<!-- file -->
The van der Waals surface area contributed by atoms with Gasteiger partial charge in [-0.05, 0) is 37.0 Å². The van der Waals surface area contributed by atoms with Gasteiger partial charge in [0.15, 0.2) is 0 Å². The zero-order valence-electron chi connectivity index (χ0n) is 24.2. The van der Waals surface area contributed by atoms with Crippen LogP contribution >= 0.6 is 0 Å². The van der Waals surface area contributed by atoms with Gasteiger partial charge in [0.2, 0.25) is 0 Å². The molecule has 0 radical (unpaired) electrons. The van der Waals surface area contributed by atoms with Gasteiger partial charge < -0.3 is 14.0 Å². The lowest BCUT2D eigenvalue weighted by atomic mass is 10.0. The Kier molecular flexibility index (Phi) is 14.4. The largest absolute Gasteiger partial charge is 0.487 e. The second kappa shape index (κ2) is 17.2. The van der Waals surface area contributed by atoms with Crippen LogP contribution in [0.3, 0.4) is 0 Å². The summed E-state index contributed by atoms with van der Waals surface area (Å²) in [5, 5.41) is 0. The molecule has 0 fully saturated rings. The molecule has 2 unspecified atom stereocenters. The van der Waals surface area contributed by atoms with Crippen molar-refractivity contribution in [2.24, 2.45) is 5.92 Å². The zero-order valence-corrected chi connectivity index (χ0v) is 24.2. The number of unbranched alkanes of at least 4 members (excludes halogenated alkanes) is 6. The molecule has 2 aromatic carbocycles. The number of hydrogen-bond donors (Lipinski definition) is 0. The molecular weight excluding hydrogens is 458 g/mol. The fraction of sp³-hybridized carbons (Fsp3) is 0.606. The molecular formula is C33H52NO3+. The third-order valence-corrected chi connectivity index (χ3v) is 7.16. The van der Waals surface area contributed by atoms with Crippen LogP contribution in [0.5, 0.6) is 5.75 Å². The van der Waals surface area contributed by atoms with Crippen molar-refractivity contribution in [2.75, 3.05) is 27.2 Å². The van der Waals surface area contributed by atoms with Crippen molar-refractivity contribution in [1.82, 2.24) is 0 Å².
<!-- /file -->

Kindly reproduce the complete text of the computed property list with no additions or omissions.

The van der Waals surface area contributed by atoms with Gasteiger partial charge in [-0.05, 0) is 37.0 Å². The van der Waals surface area contributed by atoms with Gasteiger partial charge in [0.15, 0.2) is 0 Å². The zero-order valence-electron chi connectivity index (χ0n) is 24.2. The van der Waals surface area contributed by atoms with Crippen LogP contribution >= 0.6 is 0 Å². The van der Waals surface area contributed by atoms with Gasteiger partial charge in [0.2, 0.25) is 0 Å². The molecule has 0 radical (unpaired) electrons. The van der Waals surface area contributed by atoms with Gasteiger partial charge < -0.3 is 14.0 Å². The lowest BCUT2D eigenvalue weighted by atomic mass is 10.0. The Kier molecular flexibility index (Phi) is 14.4. The largest absolute Gasteiger partial charge is 0.487 e. The second kappa shape index (κ2) is 17.2. The van der Waals surface area contributed by atoms with Crippen LogP contribution in [0.3, 0.4) is 0 Å². The summed E-state index contributed by atoms with van der Waals surface area (Å²) in [5, 5.41) is 0. The molecule has 0 fully saturated rings. The molecule has 2 unspecified atom stereocenters. The van der Waals surface area contributed by atoms with Crippen molar-refractivity contribution in [2.24, 2.45) is 5.92 Å². The zero-order valence-corrected chi connectivity index (χ0v) is 24.2. The number of unbranched alkanes of at least 4 members (excludes halogenated alkanes) is 6. The molecule has 2 aromatic carbocycles. The number of hydrogen-bond donors (Lipinski definition) is 0. The molecular weight excluding hydrogens is 458 g/mol. The fraction of sp³-hybridized carbons (Fsp3) is 0.606. The molecular formula is C33H52NO3+. The third-order valence-corrected chi connectivity index (χ3v) is 7.16. The van der Waals surface area contributed by atoms with Crippen LogP contribution in [0.5, 0.6) is 5.75 Å². The van der Waals surface area contributed by atoms with Crippen molar-refractivity contribution in [2.75, 3.05) is 27.2 Å². The van der Waals surface area contributed by atoms with Crippen molar-refractivity contribution in [1.82, 2.24) is 0 Å².